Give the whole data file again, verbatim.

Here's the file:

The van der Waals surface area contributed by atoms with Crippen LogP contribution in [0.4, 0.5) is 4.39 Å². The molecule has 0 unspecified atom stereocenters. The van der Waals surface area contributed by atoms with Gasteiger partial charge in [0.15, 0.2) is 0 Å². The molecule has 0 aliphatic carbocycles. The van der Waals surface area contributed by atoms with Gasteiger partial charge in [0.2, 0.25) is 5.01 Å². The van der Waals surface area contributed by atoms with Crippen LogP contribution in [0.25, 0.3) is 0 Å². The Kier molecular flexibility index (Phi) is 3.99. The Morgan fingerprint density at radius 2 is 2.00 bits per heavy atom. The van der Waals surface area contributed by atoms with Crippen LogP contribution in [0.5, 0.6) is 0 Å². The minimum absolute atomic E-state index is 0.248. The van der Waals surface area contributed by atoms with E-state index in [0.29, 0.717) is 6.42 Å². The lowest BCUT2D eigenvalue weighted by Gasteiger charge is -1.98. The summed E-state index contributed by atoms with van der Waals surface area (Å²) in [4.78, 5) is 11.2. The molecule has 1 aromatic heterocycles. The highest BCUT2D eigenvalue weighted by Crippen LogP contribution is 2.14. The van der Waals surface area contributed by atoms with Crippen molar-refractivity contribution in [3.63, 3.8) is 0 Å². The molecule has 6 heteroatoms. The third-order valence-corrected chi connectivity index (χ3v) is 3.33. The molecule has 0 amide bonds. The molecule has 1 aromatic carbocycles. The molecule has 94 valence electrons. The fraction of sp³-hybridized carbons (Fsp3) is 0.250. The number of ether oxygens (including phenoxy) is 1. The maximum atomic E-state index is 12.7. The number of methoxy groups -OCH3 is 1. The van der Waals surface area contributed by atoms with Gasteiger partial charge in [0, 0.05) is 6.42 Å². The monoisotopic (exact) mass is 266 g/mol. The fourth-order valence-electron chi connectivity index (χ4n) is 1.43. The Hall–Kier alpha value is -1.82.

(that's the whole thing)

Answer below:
The van der Waals surface area contributed by atoms with Crippen LogP contribution in [0.4, 0.5) is 4.39 Å². The molecule has 0 unspecified atom stereocenters. The van der Waals surface area contributed by atoms with Gasteiger partial charge in [0.15, 0.2) is 0 Å². The molecule has 0 aliphatic carbocycles. The van der Waals surface area contributed by atoms with Gasteiger partial charge in [0.2, 0.25) is 5.01 Å². The van der Waals surface area contributed by atoms with Crippen LogP contribution in [0.25, 0.3) is 0 Å². The Kier molecular flexibility index (Phi) is 3.99. The Morgan fingerprint density at radius 2 is 2.00 bits per heavy atom. The van der Waals surface area contributed by atoms with Crippen LogP contribution in [0.5, 0.6) is 0 Å². The minimum absolute atomic E-state index is 0.248. The van der Waals surface area contributed by atoms with E-state index in [0.29, 0.717) is 6.42 Å². The lowest BCUT2D eigenvalue weighted by Gasteiger charge is -1.98. The summed E-state index contributed by atoms with van der Waals surface area (Å²) in [4.78, 5) is 11.2. The molecule has 1 aromatic heterocycles. The highest BCUT2D eigenvalue weighted by Crippen LogP contribution is 2.14. The van der Waals surface area contributed by atoms with Crippen molar-refractivity contribution in [3.63, 3.8) is 0 Å². The molecule has 6 heteroatoms. The third-order valence-corrected chi connectivity index (χ3v) is 3.33. The molecule has 0 amide bonds. The molecule has 1 aromatic carbocycles. The molecule has 94 valence electrons. The fraction of sp³-hybridized carbons (Fsp3) is 0.250. The number of ether oxygens (including phenoxy) is 1. The maximum atomic E-state index is 12.7. The number of methoxy groups -OCH3 is 1. The van der Waals surface area contributed by atoms with Gasteiger partial charge in [0, 0.05) is 6.42 Å². The monoisotopic (exact) mass is 266 g/mol. The fourth-order valence-electron chi connectivity index (χ4n) is 1.43. The Hall–Kier alpha value is -1.82.